The thing about being outnumbered by your children is that there are more of them than you. Just passing along a bit of wisdom, because that's what I do. The wife and I are heading like punch-drunk fighters into the holiday vacation season, with wonderful attitudes about family, and gift-buying, and Christmas overall. The two littlest ones are battling a bad coldbronchitisasthma -- nope, heh heh, actually that's pneumonia -- as diagnosed by a quack crack team of pediatricians and urgent care physicians.
I hate it when my little ones are sick.
It looks like they may be on the mend now, and so the world is looking better. Eli and I have had some quality time lately as I give him treatments with a nebulizer, which for the uninitiated is a misting device attached to a mask. A side benefit of the illness is that he now knows what the word "treatment" means.
"Daddy," he told me yesterday over the soft hiss of the machine, "I don't like dat treatment."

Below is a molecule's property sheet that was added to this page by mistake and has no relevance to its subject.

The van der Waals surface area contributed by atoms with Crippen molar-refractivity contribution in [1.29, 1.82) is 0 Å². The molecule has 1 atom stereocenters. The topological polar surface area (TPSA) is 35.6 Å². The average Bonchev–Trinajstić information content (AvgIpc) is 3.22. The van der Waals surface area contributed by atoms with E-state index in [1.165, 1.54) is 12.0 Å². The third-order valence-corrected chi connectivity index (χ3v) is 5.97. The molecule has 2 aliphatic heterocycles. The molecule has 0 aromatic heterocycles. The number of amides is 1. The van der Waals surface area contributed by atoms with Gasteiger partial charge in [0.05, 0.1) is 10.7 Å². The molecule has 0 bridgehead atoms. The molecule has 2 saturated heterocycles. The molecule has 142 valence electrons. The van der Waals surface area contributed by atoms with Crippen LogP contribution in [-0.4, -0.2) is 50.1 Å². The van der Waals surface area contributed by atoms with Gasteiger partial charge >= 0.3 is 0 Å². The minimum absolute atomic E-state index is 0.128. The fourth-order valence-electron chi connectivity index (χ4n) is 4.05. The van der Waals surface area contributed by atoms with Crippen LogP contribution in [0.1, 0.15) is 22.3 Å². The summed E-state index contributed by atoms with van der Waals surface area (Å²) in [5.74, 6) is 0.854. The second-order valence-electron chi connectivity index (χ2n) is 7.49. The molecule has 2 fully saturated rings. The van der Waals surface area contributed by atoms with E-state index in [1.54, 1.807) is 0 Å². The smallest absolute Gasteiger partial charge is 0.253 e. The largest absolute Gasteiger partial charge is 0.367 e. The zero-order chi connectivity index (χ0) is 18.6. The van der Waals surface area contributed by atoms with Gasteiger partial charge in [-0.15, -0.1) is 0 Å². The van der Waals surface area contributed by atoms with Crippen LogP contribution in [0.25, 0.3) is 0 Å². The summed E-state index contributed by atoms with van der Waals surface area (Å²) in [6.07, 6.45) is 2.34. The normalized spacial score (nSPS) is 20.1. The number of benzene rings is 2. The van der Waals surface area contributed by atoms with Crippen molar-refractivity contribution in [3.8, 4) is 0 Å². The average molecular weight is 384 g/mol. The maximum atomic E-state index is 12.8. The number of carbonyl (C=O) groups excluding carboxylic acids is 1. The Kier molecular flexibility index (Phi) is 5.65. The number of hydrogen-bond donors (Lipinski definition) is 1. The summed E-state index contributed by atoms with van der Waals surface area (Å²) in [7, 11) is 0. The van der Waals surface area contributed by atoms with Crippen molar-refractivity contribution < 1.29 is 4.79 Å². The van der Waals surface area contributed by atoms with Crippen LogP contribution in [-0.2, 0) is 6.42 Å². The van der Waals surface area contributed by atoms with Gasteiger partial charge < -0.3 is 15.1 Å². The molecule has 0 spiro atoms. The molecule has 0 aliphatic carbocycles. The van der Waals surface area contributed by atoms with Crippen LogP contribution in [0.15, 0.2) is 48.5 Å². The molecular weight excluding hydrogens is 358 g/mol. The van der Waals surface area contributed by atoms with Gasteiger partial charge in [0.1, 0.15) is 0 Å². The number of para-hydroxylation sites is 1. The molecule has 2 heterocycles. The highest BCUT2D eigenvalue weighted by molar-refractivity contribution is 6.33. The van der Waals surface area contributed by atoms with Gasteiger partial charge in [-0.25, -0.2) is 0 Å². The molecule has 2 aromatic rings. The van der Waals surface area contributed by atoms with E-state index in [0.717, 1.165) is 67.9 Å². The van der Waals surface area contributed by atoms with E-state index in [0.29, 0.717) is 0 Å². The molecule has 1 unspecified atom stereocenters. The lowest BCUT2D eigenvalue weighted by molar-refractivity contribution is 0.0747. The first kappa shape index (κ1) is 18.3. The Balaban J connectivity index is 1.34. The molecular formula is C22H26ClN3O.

"I know, little man."
"I don't like it."
"Well, you can like it or lump it."
"Okay, lump it."
"No, you lump it."
"You want me to lump it?"
"Yeah. Like dat." He waved his hand around. I have no idea why he thinks "lumping it" means waving one's hand around, but I followed suit. Heck, I have no better idea of what it means to lump it, and when you're stuck in a chair with a sick toddler, any entertainment works. "No, not like dat, like dat." He waved his hand more frantically.
I did the same. "Is that better?"
"Yeah. Lump it."
"You're just a little lumper."
"No, I Eli. You're a lumper."
Given how often I complain about things that I have no choice but to do anyway, I suppose he's right. Faced with a choice between like and lump, I do choose lump, and all too often. I think I need to like more. Thanks for the attitude adjustment, Eli.